Now if you’re already wondering which type of training is superior, let us tell you this - both types of training are effective and can be utilized to leverage strength and muscle gains!

 

However, which one is superior depends on the context and the goal the individual has, so let us take you through the advantages and disadvantages of both types of training.

 

The Benefits Of Calisthenics

Bodyweight training is most of all, a good way to establish fundamental strength and muscular development.

 

Because, well, being able to lift your own bodyweight, before moving on to lifting weights, kind of makes sense doesn’t it?

 

This fundamental relative strength can then give you the opportunity to ease into weight training and maximize your potential for physical development.

 

The bad part of calisthenics is that it gets too easy, too quickly, because you’re working with your bodyweight.

 

In less than one year, pull-ups, push-ups and dips can become quite easy and you then have to add more weights on top, to keep progressing.

 

Another option is to learn more complex movements like handstands, planche, front levers and others, but if your PRIMARY goal is to gain strength and grow your muscles, this approach is perhaps suboptimal.

 

The Benefits Of Weight Training

In the context of maximizing growth and strength potential, weight training appears to be the king here.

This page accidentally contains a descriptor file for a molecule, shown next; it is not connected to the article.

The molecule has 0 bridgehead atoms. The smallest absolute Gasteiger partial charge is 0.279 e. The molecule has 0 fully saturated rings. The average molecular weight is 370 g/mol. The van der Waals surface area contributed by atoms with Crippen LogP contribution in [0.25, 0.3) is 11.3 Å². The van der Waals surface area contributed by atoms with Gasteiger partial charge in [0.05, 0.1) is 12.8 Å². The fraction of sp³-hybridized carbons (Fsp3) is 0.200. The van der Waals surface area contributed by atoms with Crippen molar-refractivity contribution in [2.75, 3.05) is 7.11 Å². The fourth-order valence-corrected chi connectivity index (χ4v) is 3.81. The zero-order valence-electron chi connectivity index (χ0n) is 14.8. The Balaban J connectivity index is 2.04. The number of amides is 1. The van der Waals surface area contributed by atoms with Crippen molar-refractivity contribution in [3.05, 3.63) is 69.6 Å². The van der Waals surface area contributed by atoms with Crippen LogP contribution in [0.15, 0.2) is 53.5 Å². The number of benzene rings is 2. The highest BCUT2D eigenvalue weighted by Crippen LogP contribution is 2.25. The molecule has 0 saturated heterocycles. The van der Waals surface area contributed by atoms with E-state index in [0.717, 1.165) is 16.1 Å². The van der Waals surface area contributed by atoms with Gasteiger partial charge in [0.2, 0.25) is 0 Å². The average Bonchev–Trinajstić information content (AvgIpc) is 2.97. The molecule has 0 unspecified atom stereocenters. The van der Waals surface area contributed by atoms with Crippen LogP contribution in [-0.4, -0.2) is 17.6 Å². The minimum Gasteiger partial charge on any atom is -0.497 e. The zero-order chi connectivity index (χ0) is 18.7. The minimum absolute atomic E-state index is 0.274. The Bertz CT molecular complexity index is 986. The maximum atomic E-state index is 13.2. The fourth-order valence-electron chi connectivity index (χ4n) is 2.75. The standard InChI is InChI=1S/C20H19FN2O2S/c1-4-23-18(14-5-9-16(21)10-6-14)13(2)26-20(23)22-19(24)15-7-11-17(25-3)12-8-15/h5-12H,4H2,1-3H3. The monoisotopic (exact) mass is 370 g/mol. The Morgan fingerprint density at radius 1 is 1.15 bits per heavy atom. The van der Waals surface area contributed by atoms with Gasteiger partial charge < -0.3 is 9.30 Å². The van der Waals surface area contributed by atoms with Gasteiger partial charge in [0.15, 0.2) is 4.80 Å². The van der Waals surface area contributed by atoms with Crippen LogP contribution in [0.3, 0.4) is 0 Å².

The principle of both types of training is the same - Creating resistance. However, with weight training, the resistance and muscular tension is generated by an external force, making everything far more intense.

 

Additionally, weight training can help you seamlessly target muscle groups that you can hardly work on directly, with just calisthenics.

 

This implies that in terms of aesthetic development, weight training  is superior.

 

Weight training at its very essence, allows you to do more intense work, during which you can easily increase the resistance by adding extra weight on the bar or picking heavier dumbbells.

 

 

Which One Should YOU Choose?

 

Here’s a wild idea - You can combine both types of training but focus more on the one that resonates with your goals best.

 

You like explosive bodyweight movements that look cool? Go for the monkey bars and bodyweight training.

 

You are looking to maximize your strength and muscular development? Opt for a gym membership.

 

As simple as that!

 

Final Thoughts

 

The human body is capable of a LOT and it has plenty of potential lying within. It’s just a matter of YOU, taking the necessary action to unlock that potential and realize it.

 

Whether you choose to engage in bodyweight training or just go to a gym, you won’t be in the wrong!

 

Both of these types of training offer amazing benefits and can help you develop a good-looking, strong body.

 

Start somewhere, see what you like better, what gets you closer to your goals and focus on that!

 

Stay strong.

 

For a Hybrid program that includes the benefits of both modalities paired with personalized nutrition, go check out www.hybridathletetraining.com

 

Read more